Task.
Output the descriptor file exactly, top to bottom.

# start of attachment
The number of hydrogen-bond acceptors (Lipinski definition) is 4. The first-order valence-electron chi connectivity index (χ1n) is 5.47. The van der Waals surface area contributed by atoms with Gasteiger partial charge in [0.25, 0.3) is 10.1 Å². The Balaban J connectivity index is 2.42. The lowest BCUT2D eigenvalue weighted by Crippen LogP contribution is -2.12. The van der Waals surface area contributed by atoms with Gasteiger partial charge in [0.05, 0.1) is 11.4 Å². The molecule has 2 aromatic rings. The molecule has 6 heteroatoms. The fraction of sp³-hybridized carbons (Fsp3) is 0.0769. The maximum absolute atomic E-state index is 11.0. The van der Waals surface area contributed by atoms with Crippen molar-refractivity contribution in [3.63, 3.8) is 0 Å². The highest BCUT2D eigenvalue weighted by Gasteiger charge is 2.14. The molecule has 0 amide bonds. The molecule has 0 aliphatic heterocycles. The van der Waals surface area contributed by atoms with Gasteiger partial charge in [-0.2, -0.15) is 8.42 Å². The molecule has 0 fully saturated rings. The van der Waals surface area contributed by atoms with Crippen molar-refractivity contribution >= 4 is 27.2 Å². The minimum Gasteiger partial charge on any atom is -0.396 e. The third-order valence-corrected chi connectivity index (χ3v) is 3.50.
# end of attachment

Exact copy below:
The number of hydrogen-bond acceptors (Lipinski definition) is 4. The first-order valence-electron chi connectivity index (χ1n) is 5.47. The van der Waals surface area contributed by atoms with Gasteiger partial charge in [0.25, 0.3) is 10.1 Å². The Balaban J connectivity index is 2.42. The lowest BCUT2D eigenvalue weighted by Crippen LogP contribution is -2.12. The van der Waals surface area contributed by atoms with Gasteiger partial charge in [0.05, 0.1) is 11.4 Å². The molecule has 2 aromatic rings. The molecule has 6 heteroatoms. The fraction of sp³-hybridized carbons (Fsp3) is 0.0769. The maximum absolute atomic E-state index is 11.0. The van der Waals surface area contributed by atoms with Crippen molar-refractivity contribution in [3.63, 3.8) is 0 Å². The highest BCUT2D eigenvalue weighted by Gasteiger charge is 2.14. The molecule has 0 amide bonds. The molecule has 0 aliphatic heterocycles. The van der Waals surface area contributed by atoms with Gasteiger partial charge in [-0.2, -0.15) is 8.42 Å². The molecule has 0 fully saturated rings. The van der Waals surface area contributed by atoms with Crippen molar-refractivity contribution >= 4 is 27.2 Å². The minimum Gasteiger partial charge on any atom is -0.396 e. The third-order valence-corrected chi connectivity index (χ3v) is 3.50.